- Solution centre
- News & Media
- Get involved
The higher altitude regions of Himalayas and Tibetan Plateau are influenced by the dust and black carbon (BC) aerosols from the emissions and long-range transport from the adjoining areas. In this study, we present impacts of advection of polluted air masses of natural and anthropogenic emissions, on aerosol optical and radiative properties at Manora Peak (~ 2000 m amsl) in central Himalaya over a period of more than two years (February 2006–May 2008). We used the most updated and comprehensive data of chemical and optical properties available in one of the most climatically sensitive region, the Himalaya, to estimate atmospheric radiative forcing and heating rate. Aerosol optical depth (AOD) was found to vary from 0.04 to 0.45 with significantly higher values in summer mainly due to an increase in mineral dust and biomass burning aerosols due to transport. In contrast, single scattering albedo (SSA) varied from 0.74 to 0.88 with relatively lower values during summer, suggesting an increase in absorbing BC and mineral dust aerosols. As a result, a large positive atmospheric radiative forcing (about 28 ± 5 Wm− 2) and high values of corresponding heating rate (0.80 ± 0.14 Kday− 1) has been found during summer. During the entire observation period, radiative forcing at the top of the atmosphere varied from − 2 to + 14 Wm− 2 and from − 3 to − 50 Wm− 2 at the surface whereas atmospheric forcing was in the range of 3 to 65 Wm− 2 resulting in a heating rate of 0.1–1.8 Kday− 1.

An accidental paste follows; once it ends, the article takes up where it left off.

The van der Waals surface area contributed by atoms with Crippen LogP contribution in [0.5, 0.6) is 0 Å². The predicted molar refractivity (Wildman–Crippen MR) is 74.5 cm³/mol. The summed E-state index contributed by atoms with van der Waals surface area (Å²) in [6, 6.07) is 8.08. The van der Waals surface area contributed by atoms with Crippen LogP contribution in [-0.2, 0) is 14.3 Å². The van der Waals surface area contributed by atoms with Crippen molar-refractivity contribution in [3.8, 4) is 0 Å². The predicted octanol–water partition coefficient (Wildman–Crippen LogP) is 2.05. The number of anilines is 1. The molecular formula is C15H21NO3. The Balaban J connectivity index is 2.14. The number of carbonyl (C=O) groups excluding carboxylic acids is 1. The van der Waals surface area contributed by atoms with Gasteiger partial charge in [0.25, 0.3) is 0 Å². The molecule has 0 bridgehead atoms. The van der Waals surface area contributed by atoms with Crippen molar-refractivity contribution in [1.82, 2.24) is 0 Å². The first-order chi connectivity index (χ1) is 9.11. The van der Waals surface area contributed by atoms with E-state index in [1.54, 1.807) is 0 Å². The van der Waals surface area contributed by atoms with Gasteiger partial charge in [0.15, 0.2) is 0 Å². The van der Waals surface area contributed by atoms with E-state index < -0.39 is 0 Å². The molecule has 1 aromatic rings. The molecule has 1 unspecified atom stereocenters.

Srivastava, A. K., K. Ram, S. Singh, S. Kumar, & S. Tiwari (2015) Aerosol optical properties and radiative effects over Manora Peak in the Himalayan foothills: seasonal variability and role of transported aerosols, SCIENCE OF THE TOTAL ENVIRONMENT 502:287-295.